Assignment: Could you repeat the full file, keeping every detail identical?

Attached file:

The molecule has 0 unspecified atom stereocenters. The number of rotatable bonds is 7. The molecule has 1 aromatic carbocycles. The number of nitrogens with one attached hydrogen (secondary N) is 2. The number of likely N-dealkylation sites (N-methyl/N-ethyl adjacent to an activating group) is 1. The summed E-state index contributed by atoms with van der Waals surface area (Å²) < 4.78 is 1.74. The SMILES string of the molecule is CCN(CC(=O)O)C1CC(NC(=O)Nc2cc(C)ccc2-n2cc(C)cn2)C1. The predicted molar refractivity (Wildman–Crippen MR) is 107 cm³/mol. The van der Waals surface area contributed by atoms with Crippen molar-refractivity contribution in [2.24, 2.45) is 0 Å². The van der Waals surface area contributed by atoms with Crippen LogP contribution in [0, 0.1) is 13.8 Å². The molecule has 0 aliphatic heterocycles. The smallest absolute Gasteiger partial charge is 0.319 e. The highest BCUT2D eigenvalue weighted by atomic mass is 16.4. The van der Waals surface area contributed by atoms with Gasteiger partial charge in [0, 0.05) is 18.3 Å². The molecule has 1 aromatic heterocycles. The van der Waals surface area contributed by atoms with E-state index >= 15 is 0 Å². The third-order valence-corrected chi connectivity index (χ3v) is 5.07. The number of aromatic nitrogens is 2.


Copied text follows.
The molecule has 0 unspecified atom stereocenters. The number of rotatable bonds is 7. The molecule has 1 aromatic carbocycles. The number of nitrogens with one attached hydrogen (secondary N) is 2. The number of likely N-dealkylation sites (N-methyl/N-ethyl adjacent to an activating group) is 1. The summed E-state index contributed by atoms with van der Waals surface area (Å²) < 4.78 is 1.74. The SMILES string of the molecule is CCN(CC(=O)O)C1CC(NC(=O)Nc2cc(C)ccc2-n2cc(C)cn2)C1. The predicted molar refractivity (Wildman–Crippen MR) is 107 cm³/mol. The van der Waals surface area contributed by atoms with Crippen molar-refractivity contribution in [2.24, 2.45) is 0 Å². The van der Waals surface area contributed by atoms with Crippen LogP contribution in [0, 0.1) is 13.8 Å². The molecule has 0 aliphatic heterocycles. The smallest absolute Gasteiger partial charge is 0.319 e. The highest BCUT2D eigenvalue weighted by atomic mass is 16.4. The van der Waals surface area contributed by atoms with Gasteiger partial charge in [0, 0.05) is 18.3 Å². The molecule has 1 aromatic heterocycles. The van der Waals surface area contributed by atoms with E-state index >= 15 is 0 Å². The third-order valence-corrected chi connectivity index (χ3v) is 5.07. The number of aromatic nitrogens is 2.